Teaching Strategy

Text-Dependent Questions

Close and Critical Reading
Grade Level


Readers must refer back to the central text to answer text-dependent questions and provide evidence from the reading to support their answers. Students provide accurate, relevant and complete evidence. To do this well, students will often need to re-read the text several times. This approach privileges the text over prior knowledge, personal experience and pre-reading activities.


Before and after reading.


Asking and answering text-dependent questions is fundamental to close reading. The Common Core strongly focuses on gathering evidence, knowledge and insight from reading. Eighty to 90 percent of the standards in the Common Core reading strand (K-12) require text-dependent analysis.

Research shows that most teacher-generated questions and discussions do not require students to read or understand the main idea of the text. Text-dependent questions build students’ comprehension skills by requiring that they identify evidence while they read closely.


Text dependent questions can be used a number of ways and incorporated into other strategies. This approach always includes these steps:

  1. Choose the central text.
  2. Write several text-dependent questions, focusing on important and difficult portions of the text. Your questions should invite readers to uncover details and meaning they could miss in a cursory reading. These might include: specific sentences, phrases and individual words on the micro level; author style or purpose, theme and text structure on the macro.
  3. Sequence text-dependent questions. Plan how you will engage readers to think more deeply over time. Start with clarifying or “right there” questions. These will help situate all students, alert you to any basic misunderstandings and help students build confidence. Move on to asking more interpretive and analytical questions that require re-reading, discussion and substantive textual evidence to answer.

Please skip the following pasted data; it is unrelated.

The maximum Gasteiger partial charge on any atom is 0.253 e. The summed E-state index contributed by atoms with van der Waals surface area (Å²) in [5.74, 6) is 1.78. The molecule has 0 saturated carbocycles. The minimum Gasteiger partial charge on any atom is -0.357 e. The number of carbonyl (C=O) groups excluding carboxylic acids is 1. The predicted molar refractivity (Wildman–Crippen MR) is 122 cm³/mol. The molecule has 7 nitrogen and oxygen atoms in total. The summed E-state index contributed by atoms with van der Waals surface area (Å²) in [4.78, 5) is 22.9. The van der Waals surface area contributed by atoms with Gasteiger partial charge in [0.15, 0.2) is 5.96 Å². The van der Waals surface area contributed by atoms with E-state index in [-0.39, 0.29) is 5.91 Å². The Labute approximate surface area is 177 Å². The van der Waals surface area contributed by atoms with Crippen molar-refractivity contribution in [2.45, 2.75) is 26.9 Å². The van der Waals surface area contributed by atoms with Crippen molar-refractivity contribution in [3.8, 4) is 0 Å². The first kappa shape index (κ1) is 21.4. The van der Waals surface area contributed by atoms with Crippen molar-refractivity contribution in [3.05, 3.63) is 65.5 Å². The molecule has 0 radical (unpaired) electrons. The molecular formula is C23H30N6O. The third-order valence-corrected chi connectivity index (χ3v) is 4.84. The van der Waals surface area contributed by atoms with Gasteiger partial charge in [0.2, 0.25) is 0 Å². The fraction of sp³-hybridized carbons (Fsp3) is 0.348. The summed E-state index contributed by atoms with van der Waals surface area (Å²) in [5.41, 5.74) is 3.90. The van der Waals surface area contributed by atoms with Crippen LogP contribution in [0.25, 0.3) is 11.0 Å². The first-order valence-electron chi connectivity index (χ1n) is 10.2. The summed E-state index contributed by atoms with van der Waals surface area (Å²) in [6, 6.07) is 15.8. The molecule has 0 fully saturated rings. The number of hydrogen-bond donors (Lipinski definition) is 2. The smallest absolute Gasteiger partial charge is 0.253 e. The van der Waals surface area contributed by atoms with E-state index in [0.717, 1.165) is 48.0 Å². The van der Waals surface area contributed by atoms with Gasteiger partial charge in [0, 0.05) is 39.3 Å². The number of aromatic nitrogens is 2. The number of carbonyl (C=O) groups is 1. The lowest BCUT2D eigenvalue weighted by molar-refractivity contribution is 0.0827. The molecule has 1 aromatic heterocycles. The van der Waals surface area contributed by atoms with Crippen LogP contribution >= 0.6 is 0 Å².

To see this questioning method in action, see this Teaching Channel video.

English language learners

English language learners need a language frame to translate thought into oral language. Think aloud and model each strategy before asking students to participate. 

  1. For content questions, offer a “launch” question such as: “What is the main idea of this text?” “What are some details that support it?” or “What are three important words in the text and what do they mean?” Next, model an example orally, so that ELLs can see and hear the thinking in a visible manner. “I think the main idea is ____ because ____. Some things that seem important and that support this are ____. I know three key words in this section are ____, ____and ____.”
  2. For meaning questions, reiterate how to paraphrase by taking one sample sentence and restating it orally. Next, to reach deeper levels of significance, offer sentence starters such as, “This makes me wonder about ____.”
  3. For connector questions, use meta-modeling by stating, “This reminds me of the time I ____,” to verbalize an experience that explicitly models a connection.
  4. For style questions, select one sample sentence and break it down grammatically. They should analyze it orally to explain the semantic features that give it “voice.”

Connection to anti-bias education

Anti-bias education challenges us to question authors, texts, our peers and ourselves. Effective text-dependent questions put all readers onan equal footing by focusing on the text rather than privileging prior knowledge. Culturally responsive instruction, however, engages students by building on their experiences; blend the approaches by weaving connector questions (text-to-self and text-to-world questions) into the sequence.